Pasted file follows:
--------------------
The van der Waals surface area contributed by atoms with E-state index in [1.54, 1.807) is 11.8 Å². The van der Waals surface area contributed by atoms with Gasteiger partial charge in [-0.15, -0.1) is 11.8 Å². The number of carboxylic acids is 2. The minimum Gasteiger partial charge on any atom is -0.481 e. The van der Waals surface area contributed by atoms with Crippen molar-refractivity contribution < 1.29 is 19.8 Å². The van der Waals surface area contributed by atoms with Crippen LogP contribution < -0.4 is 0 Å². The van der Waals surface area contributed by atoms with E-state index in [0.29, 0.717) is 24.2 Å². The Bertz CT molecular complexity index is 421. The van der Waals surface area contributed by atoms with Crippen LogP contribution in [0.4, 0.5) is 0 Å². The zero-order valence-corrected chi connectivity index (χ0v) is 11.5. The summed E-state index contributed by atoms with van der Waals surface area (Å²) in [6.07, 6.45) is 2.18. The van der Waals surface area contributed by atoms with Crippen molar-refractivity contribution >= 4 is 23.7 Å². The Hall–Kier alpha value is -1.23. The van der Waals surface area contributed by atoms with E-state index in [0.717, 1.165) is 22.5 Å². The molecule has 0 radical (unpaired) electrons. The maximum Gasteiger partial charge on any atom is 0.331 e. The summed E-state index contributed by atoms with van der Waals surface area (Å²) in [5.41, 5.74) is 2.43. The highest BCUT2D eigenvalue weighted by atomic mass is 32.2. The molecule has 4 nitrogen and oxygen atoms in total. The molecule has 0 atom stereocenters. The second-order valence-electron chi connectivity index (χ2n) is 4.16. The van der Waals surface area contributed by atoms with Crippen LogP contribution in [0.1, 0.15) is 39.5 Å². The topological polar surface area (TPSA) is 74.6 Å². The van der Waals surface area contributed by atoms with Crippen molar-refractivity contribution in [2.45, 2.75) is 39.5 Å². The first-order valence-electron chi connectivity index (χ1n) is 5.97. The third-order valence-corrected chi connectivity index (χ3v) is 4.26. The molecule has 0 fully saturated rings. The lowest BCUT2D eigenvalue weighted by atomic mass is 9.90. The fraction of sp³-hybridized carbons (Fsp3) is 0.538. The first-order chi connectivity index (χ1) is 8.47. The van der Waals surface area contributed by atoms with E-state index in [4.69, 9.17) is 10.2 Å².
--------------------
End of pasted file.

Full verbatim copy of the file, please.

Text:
The van der Waals surface area contributed by atoms with E-state index in [1.54, 1.807) is 11.8 Å². The van der Waals surface area contributed by atoms with Gasteiger partial charge in [-0.15, -0.1) is 11.8 Å². The number of carboxylic acids is 2. The minimum Gasteiger partial charge on any atom is -0.481 e. The van der Waals surface area contributed by atoms with Crippen molar-refractivity contribution < 1.29 is 19.8 Å². The van der Waals surface area contributed by atoms with Crippen LogP contribution < -0.4 is 0 Å². The van der Waals surface area contributed by atoms with E-state index in [0.29, 0.717) is 24.2 Å². The Bertz CT molecular complexity index is 421. The van der Waals surface area contributed by atoms with Crippen LogP contribution in [0.4, 0.5) is 0 Å². The zero-order valence-corrected chi connectivity index (χ0v) is 11.5. The summed E-state index contributed by atoms with van der Waals surface area (Å²) in [6.07, 6.45) is 2.18. The van der Waals surface area contributed by atoms with Crippen molar-refractivity contribution >= 4 is 23.7 Å². The Hall–Kier alpha value is -1.23. The van der Waals surface area contributed by atoms with E-state index in [0.717, 1.165) is 22.5 Å². The molecule has 0 radical (unpaired) electrons. The maximum Gasteiger partial charge on any atom is 0.331 e. The summed E-state index contributed by atoms with van der Waals surface area (Å²) in [5.41, 5.74) is 2.43. The highest BCUT2D eigenvalue weighted by atomic mass is 32.2. The molecule has 4 nitrogen and oxygen atoms in total. The molecule has 0 atom stereocenters. The second-order valence-electron chi connectivity index (χ2n) is 4.16. The van der Waals surface area contributed by atoms with Crippen LogP contribution in [0.1, 0.15) is 39.5 Å². The topological polar surface area (TPSA) is 74.6 Å². The van der Waals surface area contributed by atoms with Crippen molar-refractivity contribution in [2.45, 2.75) is 39.5 Å². The first-order valence-electron chi connectivity index (χ1n) is 5.97. The third-order valence-corrected chi connectivity index (χ3v) is 4.26. The molecule has 0 fully saturated rings. The lowest BCUT2D eigenvalue weighted by atomic mass is 9.90. The fraction of sp³-hybridized carbons (Fsp3) is 0.538. The first-order chi connectivity index (χ1) is 8.47. The van der Waals surface area contributed by atoms with E-state index in [4.69, 9.17) is 10.2 Å².